Article | Open

Quantum versus simulated annealing in wireless interference network optimization

  • Scientific Reports 6, Article number: 25797 (2016)
  • doi:10.1038/srep25797
  • Download Citation
Published online:


Quantum annealing (QA) serves as a specialized optimizer that is able to solve many NP-hard problems and that is believed to have a theoretical advantage over simulated annealing (SA) via quantum tunneling. With the introduction of the D-Wave programmable quantum annealer, a considerable amount of effort has been devoted to detect and quantify quantum speedup. While the debate over speedup remains inconclusive as of now, instead of attempting to show general quantum advantage, here, we focus on a novel real-world application of D-Wave in wireless networking—more specifically, the scheduling of the activation of the air-links for maximum throughput subject to interference avoidance near network nodes. In addition, D-Wave implementation is made error insensitive by a novel Hamiltonian extra penalty weight adjustment that enlarges the gap and substantially reduces the occurrence of interference violations resulting from inevitable spin bias and coupling errors. The major result of this paper is that quantum annealing benefits more than simulated annealing from this gap expansion process, both in terms of ST99 speedup and network queue occupancy. It is the hope that this could become a real-word application niche where potential benefits of quantum annealing could be objectively assessed.

Quantum Annealing

Quantum annealing is designed to mimic the process of simulated annealing1 as a generic way to efficiently get close-to-optimum solutions in many NP-hard optimization problems. Quantum annealing is believed to utilize quantum tunneling instead of thermal hopping to more efficiently search for the optimum solution in the Hilbert space of a quantum annealing device such as the D-Wave2,3. Since the introduction of D-Wave One in 2011, there has been a considerable amount of work done on its potential applications, e.g., protein folding4, determining Ramsey number5, Bayesian network structure learning6, operational planning7, power system fault detection8, graph isomorphism9, database optimization10, machine learning11, deep learning12, to name but a few. Note that of all the applications we are aware of, most were solved with small logical instance size due to hardware constraints and none of them demonstrated conclusive speedup compared to classical methods. In fact, benchmarking quantum speedup is more subtle than it appears to be. There has recently been a lot of insightful work on such a challenging question13,14,15. One conclusive remark is that no evidence for a general speedup has been found thus far, but potential speedup might exist in certain problems or upon scaling. In this paper, we introduce a new breed of graph-theoretic applications motivated by the very problem that makes the design of optimal wireless network protocols outstanding from the computational viewpoint—the interference constraints—and we show that a gap expansion technique benefits quantum annealing much more than simulated annealing, indicating a way to obtain quantum speedup.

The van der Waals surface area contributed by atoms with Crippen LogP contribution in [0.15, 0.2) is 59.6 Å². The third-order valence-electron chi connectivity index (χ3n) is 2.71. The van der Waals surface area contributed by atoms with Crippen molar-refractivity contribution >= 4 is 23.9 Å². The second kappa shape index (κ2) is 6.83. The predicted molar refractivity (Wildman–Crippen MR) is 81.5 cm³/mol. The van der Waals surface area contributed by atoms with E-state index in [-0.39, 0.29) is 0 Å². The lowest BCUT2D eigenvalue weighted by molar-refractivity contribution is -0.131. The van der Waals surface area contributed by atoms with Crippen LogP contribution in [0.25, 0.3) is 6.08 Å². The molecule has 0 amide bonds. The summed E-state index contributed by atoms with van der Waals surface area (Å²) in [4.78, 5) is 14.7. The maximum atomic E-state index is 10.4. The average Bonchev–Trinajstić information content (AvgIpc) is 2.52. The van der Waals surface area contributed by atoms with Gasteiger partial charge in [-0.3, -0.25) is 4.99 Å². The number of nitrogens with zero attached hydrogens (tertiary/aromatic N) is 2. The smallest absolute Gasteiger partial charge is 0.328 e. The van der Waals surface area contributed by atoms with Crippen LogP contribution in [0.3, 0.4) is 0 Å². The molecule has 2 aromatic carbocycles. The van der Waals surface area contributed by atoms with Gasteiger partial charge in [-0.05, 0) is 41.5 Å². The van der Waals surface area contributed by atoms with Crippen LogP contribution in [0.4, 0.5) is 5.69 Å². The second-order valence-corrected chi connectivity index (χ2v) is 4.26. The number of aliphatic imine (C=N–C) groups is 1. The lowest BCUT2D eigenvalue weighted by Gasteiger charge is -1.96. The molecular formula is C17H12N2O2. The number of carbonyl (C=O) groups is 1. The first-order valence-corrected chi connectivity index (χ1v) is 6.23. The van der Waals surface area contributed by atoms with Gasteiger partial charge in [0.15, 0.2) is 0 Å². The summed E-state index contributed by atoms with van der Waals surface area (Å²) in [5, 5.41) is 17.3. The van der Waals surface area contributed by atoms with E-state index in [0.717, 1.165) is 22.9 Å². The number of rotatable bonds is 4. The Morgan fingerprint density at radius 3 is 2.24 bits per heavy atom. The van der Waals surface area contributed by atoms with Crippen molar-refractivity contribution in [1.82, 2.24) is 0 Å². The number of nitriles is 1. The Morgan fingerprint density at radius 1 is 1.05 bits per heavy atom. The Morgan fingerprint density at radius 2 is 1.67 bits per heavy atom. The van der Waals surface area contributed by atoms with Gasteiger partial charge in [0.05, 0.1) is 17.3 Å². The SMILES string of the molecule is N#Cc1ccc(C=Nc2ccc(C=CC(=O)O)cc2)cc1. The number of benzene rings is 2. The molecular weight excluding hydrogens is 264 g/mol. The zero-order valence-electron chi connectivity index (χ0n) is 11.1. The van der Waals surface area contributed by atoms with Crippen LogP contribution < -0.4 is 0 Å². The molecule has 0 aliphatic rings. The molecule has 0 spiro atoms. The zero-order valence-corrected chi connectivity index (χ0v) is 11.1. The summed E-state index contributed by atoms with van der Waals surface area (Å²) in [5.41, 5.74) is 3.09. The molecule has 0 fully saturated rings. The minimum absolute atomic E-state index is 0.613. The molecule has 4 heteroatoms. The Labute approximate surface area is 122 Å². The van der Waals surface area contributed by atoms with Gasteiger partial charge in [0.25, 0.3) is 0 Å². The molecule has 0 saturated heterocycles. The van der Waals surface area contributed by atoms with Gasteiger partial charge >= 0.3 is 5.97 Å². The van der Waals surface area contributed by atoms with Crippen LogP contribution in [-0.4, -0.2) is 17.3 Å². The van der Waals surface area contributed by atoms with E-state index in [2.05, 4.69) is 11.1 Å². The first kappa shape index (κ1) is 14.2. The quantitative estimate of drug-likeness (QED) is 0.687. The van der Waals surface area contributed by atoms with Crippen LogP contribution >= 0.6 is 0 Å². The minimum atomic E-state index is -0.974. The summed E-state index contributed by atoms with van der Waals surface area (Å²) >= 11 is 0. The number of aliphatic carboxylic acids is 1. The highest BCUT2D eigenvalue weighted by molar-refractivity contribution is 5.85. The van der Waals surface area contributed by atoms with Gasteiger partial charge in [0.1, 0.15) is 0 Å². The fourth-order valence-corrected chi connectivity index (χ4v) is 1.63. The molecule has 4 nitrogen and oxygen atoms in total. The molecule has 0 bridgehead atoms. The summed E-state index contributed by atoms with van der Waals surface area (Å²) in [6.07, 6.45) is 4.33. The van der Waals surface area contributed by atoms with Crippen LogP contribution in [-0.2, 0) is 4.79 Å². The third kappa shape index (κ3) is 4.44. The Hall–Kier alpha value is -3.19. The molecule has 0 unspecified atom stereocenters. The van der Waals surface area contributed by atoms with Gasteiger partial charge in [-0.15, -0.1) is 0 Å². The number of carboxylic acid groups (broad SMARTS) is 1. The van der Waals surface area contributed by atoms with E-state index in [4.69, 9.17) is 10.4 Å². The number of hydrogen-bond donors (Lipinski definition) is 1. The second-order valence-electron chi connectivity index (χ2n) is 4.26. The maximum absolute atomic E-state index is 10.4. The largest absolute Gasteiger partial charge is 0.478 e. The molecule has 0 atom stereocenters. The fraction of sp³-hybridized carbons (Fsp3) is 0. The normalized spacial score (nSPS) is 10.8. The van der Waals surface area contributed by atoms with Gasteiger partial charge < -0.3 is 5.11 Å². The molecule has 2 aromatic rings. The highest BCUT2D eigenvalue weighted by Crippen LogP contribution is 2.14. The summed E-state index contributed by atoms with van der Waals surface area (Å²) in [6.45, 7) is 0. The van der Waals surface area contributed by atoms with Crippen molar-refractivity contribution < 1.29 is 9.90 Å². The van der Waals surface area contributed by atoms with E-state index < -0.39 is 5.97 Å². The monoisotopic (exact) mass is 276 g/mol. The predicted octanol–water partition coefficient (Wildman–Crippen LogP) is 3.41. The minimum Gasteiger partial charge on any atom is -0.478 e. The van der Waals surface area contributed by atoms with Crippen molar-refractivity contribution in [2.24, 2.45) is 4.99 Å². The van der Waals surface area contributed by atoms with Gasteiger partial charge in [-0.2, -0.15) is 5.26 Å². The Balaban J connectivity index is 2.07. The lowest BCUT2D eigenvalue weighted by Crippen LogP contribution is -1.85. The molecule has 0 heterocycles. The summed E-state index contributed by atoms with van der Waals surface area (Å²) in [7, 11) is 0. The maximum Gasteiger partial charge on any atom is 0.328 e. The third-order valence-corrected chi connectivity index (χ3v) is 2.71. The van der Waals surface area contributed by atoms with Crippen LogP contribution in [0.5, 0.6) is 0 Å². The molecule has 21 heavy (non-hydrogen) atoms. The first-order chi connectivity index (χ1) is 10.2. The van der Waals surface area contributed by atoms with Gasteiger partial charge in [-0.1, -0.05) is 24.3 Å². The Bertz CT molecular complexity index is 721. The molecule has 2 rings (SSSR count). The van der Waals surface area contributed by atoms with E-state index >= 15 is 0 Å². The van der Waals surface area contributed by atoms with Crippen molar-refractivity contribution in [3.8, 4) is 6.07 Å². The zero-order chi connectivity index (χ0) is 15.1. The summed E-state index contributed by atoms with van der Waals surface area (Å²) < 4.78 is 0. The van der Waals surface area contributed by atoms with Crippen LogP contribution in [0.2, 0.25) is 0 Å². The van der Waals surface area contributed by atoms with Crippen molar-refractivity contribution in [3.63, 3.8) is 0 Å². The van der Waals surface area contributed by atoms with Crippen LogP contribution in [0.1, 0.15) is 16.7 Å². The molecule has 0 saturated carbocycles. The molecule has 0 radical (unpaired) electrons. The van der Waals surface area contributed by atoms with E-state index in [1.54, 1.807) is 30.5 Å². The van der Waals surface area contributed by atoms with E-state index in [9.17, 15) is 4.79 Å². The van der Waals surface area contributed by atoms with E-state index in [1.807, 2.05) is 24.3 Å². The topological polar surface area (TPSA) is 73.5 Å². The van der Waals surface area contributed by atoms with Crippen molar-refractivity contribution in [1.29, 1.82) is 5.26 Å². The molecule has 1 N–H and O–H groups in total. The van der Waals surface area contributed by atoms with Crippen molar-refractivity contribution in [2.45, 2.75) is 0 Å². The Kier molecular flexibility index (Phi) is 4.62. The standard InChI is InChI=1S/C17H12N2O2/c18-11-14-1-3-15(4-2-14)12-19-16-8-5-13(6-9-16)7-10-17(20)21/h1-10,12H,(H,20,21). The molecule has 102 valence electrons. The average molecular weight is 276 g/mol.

Quantum annealing is based on the premise that the minimum energy configuration of the Ising spin glass model encodes the solution to specific NP-hard problems, including all Karp’s 21 NP-complete problems16. Such problems are written in the form of Quadratic Unconstrained Binary Optimization (QUBO) problems,

where xm {0, 1}, and cm, Jmn represent QUBO parameters. The latter has an equivalent Ising formulation

where represents the z-Pauli operator of Ising spin j in the network, and hj and Jjk are local fields and coupling strengths, resp. The annealer initially prepares a initial transverse magnetic field, an equal superposition of 2N computational basis states, eigenspace of

During the adiabatic continuation, the Hamiltonian evolves smoothly from Htrans to HIsing, that is,

where A(·) decreases monotonically from 1 to 0 and B(·) increases monotonically from 0 to 1. From the adiabatic theorem, if the evolution is “slow enough”, the system would remain in its ground state. Thus, in principle, an optimal solution to the original problem could be obtained by measurements at final time17.

Network Scheduling Problem

One of the fundamental problems in multi-hop wireless networks is network scheduling. Signal-to-Interference-plus-Noise Ratio (SINR) has to be maintained above a certain threshold to ensure successful decoding of information at the destination. For example, IEEE 802.11b requires a minimum SINR of 4 and 10 dB corresponding to 11 and 1 Mbps channel, resp18. Consequently, only a subset of edges of the network can be activated within the same time slot, since every link transmission causes interference with nearby link transmissions.

Different networks and protocols use different interference models. The most commonly used model is the 1-hop interference model (node exclusive model), in which every node can transmit or receive along only one activated link abutting that node in the same time slot. This is commonly used in Bluetooth and FH-CDMA19,20, while the 2-hop interference model is sometimes used in studies of IEEE 802.11 networks21, in which no two links within 2-hop distance can be simultaneously activated. Generally, K-hop is used with K representing arbitrary hop interference model. In some cross-layer optimization studies22, the optimal K is found to vary between 1 and 3. In theory, protocol designers can set K to arbitrary value, as long as end-to-end delay, signal interference and computation cost reach a Pareto-optimal point.